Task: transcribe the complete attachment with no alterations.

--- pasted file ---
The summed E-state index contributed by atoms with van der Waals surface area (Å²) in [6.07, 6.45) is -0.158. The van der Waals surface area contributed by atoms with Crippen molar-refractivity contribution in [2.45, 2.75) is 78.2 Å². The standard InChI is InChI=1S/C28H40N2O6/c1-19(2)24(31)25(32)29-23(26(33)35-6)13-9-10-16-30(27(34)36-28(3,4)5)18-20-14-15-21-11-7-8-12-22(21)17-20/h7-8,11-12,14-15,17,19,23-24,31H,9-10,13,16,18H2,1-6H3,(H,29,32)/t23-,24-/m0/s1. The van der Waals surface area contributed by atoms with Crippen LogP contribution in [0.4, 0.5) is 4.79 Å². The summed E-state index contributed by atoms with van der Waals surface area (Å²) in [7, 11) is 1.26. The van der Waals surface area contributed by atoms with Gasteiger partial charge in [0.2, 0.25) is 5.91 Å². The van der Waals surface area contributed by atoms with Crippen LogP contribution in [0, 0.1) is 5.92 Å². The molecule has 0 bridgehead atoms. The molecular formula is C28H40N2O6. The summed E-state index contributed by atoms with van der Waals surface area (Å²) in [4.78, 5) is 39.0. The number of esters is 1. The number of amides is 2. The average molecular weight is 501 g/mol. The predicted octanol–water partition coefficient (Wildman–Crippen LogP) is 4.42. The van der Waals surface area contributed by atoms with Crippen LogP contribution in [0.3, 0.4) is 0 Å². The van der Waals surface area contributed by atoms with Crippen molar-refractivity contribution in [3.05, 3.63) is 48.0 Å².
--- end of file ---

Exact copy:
The summed E-state index contributed by atoms with van der Waals surface area (Å²) in [6.07, 6.45) is -0.158. The van der Waals surface area contributed by atoms with Crippen molar-refractivity contribution in [2.45, 2.75) is 78.2 Å². The standard InChI is InChI=1S/C28H40N2O6/c1-19(2)24(31)25(32)29-23(26(33)35-6)13-9-10-16-30(27(34)36-28(3,4)5)18-20-14-15-21-11-7-8-12-22(21)17-20/h7-8,11-12,14-15,17,19,23-24,31H,9-10,13,16,18H2,1-6H3,(H,29,32)/t23-,24-/m0/s1. The van der Waals surface area contributed by atoms with Crippen LogP contribution in [0.4, 0.5) is 4.79 Å². The summed E-state index contributed by atoms with van der Waals surface area (Å²) in [7, 11) is 1.26. The van der Waals surface area contributed by atoms with Gasteiger partial charge in [0.2, 0.25) is 5.91 Å². The van der Waals surface area contributed by atoms with Crippen LogP contribution in [0, 0.1) is 5.92 Å². The molecule has 0 bridgehead atoms. The molecular formula is C28H40N2O6. The summed E-state index contributed by atoms with van der Waals surface area (Å²) in [4.78, 5) is 39.0. The number of esters is 1. The number of amides is 2. The average molecular weight is 501 g/mol. The predicted octanol–water partition coefficient (Wildman–Crippen LogP) is 4.42. The van der Waals surface area contributed by atoms with Crippen LogP contribution in [0.3, 0.4) is 0 Å². The van der Waals surface area contributed by atoms with Crippen molar-refractivity contribution in [3.05, 3.63) is 48.0 Å².